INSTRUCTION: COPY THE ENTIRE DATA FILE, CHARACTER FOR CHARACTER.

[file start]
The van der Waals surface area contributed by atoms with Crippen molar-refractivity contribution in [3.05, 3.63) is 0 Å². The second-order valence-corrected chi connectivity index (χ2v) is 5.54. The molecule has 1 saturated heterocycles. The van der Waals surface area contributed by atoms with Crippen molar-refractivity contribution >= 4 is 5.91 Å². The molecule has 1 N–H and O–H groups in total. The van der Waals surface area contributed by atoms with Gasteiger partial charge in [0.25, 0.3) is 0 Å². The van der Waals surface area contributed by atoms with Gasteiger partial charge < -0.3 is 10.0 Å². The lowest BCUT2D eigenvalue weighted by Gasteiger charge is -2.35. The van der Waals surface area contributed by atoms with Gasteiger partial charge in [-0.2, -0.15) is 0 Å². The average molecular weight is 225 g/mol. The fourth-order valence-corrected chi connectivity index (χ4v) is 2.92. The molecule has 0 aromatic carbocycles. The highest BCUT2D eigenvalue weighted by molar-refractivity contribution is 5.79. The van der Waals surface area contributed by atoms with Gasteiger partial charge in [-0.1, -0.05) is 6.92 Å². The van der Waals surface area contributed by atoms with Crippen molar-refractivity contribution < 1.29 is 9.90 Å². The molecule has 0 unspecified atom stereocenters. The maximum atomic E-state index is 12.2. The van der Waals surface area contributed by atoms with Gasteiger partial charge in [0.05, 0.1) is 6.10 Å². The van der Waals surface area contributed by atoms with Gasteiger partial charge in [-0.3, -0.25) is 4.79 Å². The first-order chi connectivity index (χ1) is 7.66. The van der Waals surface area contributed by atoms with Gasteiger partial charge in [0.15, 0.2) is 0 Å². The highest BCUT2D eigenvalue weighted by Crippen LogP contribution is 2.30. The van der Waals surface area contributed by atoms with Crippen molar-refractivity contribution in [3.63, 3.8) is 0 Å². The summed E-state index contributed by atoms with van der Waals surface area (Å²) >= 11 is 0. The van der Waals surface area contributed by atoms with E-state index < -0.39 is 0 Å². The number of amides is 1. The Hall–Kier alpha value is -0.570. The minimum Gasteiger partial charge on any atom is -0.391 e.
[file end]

The van der Waals surface area contributed by atoms with Crippen molar-refractivity contribution in [3.05, 3.63) is 0 Å². The second-order valence-corrected chi connectivity index (χ2v) is 5.54. The molecule has 1 saturated heterocycles. The van der Waals surface area contributed by atoms with Crippen molar-refractivity contribution >= 4 is 5.91 Å². The molecule has 1 N–H and O–H groups in total. The van der Waals surface area contributed by atoms with Gasteiger partial charge in [0.25, 0.3) is 0 Å². The van der Waals surface area contributed by atoms with Gasteiger partial charge < -0.3 is 10.0 Å². The lowest BCUT2D eigenvalue weighted by Gasteiger charge is -2.35. The van der Waals surface area contributed by atoms with Gasteiger partial charge in [-0.2, -0.15) is 0 Å². The average molecular weight is 225 g/mol. The fourth-order valence-corrected chi connectivity index (χ4v) is 2.92. The molecule has 0 aromatic carbocycles. The highest BCUT2D eigenvalue weighted by molar-refractivity contribution is 5.79. The van der Waals surface area contributed by atoms with Gasteiger partial charge in [-0.1, -0.05) is 6.92 Å². The van der Waals surface area contributed by atoms with Crippen molar-refractivity contribution < 1.29 is 9.90 Å². The molecule has 0 unspecified atom stereocenters. The maximum atomic E-state index is 12.2. The van der Waals surface area contributed by atoms with Gasteiger partial charge in [0.05, 0.1) is 6.10 Å². The van der Waals surface area contributed by atoms with Gasteiger partial charge in [-0.3, -0.25) is 4.79 Å². The first-order chi connectivity index (χ1) is 7.66. The van der Waals surface area contributed by atoms with Gasteiger partial charge in [0.15, 0.2) is 0 Å². The highest BCUT2D eigenvalue weighted by Crippen LogP contribution is 2.30. The van der Waals surface area contributed by atoms with Crippen molar-refractivity contribution in [3.63, 3.8) is 0 Å². The summed E-state index contributed by atoms with van der Waals surface area (Å²) >= 11 is 0. The van der Waals surface area contributed by atoms with E-state index < -0.39 is 0 Å². The number of amides is 1. The Hall–Kier alpha value is -0.570. The minimum Gasteiger partial charge on any atom is -0.391 e.